Ray Lawrence’s eagerly awaited third film is a powerful drama that manages to intelligently capture Australia’s complex society without being condescending or simplistic. The film starts out something like a sequel to Wolf Creek, where again we have a ruthless killer stalking a helpless young woman in the middle of nowhere. But what follows is a complex tale of how we are all tethered to our past. Drowned but not forgotten is the original town of Jindabyne that had to make way for the Snowy Mountains scheme, and no matter how the characters try to conquer their past, it’s always there, threatening to drag them under.
In a strange (but not unwelcome move) for Australian cinema, the cast is headed by an Irishman and an American. Laura Linney (The Exorcism of Emily Rose) is brilliant as usual, but I’m concerned it won’t be long before I tire of the ‘downtrodden wife’ roles that invariably come her way. Gabriel Byrne (Assault on Precinct 13) is good also, though his character’s motivations are frustratingly ambiguous. It’s hard to sympathise with this man who seems to have no strong ideals, be they selfless or selfish. John Howard, Simon Stone and Stelios Yiakmis complete the quartet of men who go on a fishing trip together and end up dividing not only their families but also the entire town.
The cinematography is bold, incorporating techniques that are usually avoided. We’re treated to slow zooms and fades, and once one gets comfortable with this style they truly add to the film’s more ethereal qualities. Time and again I was reminded of Picnic at Hanging Rock when watching the dead grass and huge gums sway in the breeze.
After such a build-up in the media, however, I was slightly disappointed. The central ambiguity is discouraging and there seemed to be several elements or moments that lead nowhere. The film also feels a little sluggish as it moves to the final act.
Overall Jindabyne is a powerful film that lingers once it’s over, it just failed to enthral me in quite the way I had hoped.
Review by Stuart Wilson, 5th August 2006
To non-Australian viewers, our recent screen output must be a little disconcerting, if not outright frightening. Wolf Creek, The Caterpillar Wish and now Jindabyne all describe our small country communities as rank with dark pasts and dangerous neighbours – these three alone involve a serial killer, a pedophile and another serial killer, and the ‘normal’ characters in these films are often damaged in another way. Even the abysmal A Man’s Gotta Do has its leading man a fisherman by day and standover man by night. Throw into the mix the ongoing conflict between Aboriginal and non-Aboriginal Australians, and in Jindabyne you have a town ready to explode.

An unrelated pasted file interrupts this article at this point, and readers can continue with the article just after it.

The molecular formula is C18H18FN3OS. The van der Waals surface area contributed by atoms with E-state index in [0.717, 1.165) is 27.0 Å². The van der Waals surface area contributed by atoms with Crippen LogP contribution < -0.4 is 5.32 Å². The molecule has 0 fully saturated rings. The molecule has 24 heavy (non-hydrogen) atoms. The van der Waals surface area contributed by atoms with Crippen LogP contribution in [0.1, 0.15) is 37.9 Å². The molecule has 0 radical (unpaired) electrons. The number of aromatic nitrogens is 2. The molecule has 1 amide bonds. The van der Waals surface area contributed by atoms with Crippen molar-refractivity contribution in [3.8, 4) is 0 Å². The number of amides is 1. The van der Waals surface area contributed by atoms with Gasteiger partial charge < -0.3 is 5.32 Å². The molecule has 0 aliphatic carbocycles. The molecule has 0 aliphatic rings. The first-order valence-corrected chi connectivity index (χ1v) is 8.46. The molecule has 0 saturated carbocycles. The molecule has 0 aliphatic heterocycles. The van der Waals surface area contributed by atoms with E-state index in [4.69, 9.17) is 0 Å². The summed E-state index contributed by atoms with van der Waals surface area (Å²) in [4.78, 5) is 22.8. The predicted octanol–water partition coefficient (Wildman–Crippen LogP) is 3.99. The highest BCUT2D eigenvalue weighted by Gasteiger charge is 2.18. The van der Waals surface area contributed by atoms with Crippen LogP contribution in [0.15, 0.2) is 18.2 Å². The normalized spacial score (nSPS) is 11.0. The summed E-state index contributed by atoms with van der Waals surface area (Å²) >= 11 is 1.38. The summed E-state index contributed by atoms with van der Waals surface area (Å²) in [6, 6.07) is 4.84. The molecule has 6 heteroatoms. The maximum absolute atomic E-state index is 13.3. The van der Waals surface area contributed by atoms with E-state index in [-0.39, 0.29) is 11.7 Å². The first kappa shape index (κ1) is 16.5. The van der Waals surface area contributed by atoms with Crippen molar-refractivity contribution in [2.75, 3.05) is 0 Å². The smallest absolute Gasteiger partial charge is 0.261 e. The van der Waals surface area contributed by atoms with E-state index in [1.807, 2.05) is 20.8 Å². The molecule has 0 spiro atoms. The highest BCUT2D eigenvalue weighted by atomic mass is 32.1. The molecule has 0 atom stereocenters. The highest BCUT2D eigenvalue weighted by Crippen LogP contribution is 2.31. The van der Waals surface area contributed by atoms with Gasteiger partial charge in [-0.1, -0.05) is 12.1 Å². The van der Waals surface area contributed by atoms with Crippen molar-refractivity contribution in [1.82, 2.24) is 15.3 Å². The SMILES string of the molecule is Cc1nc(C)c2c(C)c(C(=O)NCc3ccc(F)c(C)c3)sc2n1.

This consistent focus in Australian film on the darker side of our communities must surely misrepresent life downunder, mustn’t it? Admittedly, the major centres have the problems of any large cities worldwide, but our small country towns are surely better represented by the likes of ‘SeaChange’ than Wolf Creek? Were the aforementioned non-Australian viewers planning holidays along the east coast of Australia, they may well be reconsidering…
In Jindabyne, the four men at the centre of things are everyday folk who by one (bizarre) choice end up the focus of media attention and community outrage. That this choice is one so strange is the singular problem in this otherwise powerful film – it is so hard to believe that anyone could make the decision they do, that any empathy for their subsequent plight is lost. This leaves the internal struggle within the viewer disappointingly simple, instead of being the challenge to our own perspective and prejudice that it may have been. Had the fateful first misstep been something we could relate to, perhaps it would be easier to place ourselves in these mens’ shoes, instead of siding so readily with their outraged families and the deeply offended Aboriginal locals.
Aside from this miscalculation, Jindabyne is an excellent piece of work. The performances are first rate, in particular those of Gabriel Byrne and the incredible Laura Linney, and Chris Haywood is suitably menacing. Deborah-Lee Furness, John Howard and Simon Stone all turn in great work in supporting roles, while the first time on screen for Sean Rees-Wemyss as Tom is a natural performance of great charm.
The countryside is shot to wonderful effect, with the Snowy Mountains and rivers spectacular to see, and much attention to the detail of water flowing or grasses swaying in the breeze helps to set the mood. Although evocative, the soundtrack in much of the early scenes is intrusive and annoying, however, and a distraction from the comparatively quiet and unspectacular bush sequences that are slowly building to the moment of truth. These would have been better served by a more passive accompaniment.
Although it has faults, Jindabyne is certainly a strong film, featuring excellent performances and an effective exploration of community and personal relationships. Complex and confronting, it is let down only by drawing its focus so heavily from a single event of dubious likelihood.
Review by Mark Lavercombe, 15th August 2006Hoopla Factor: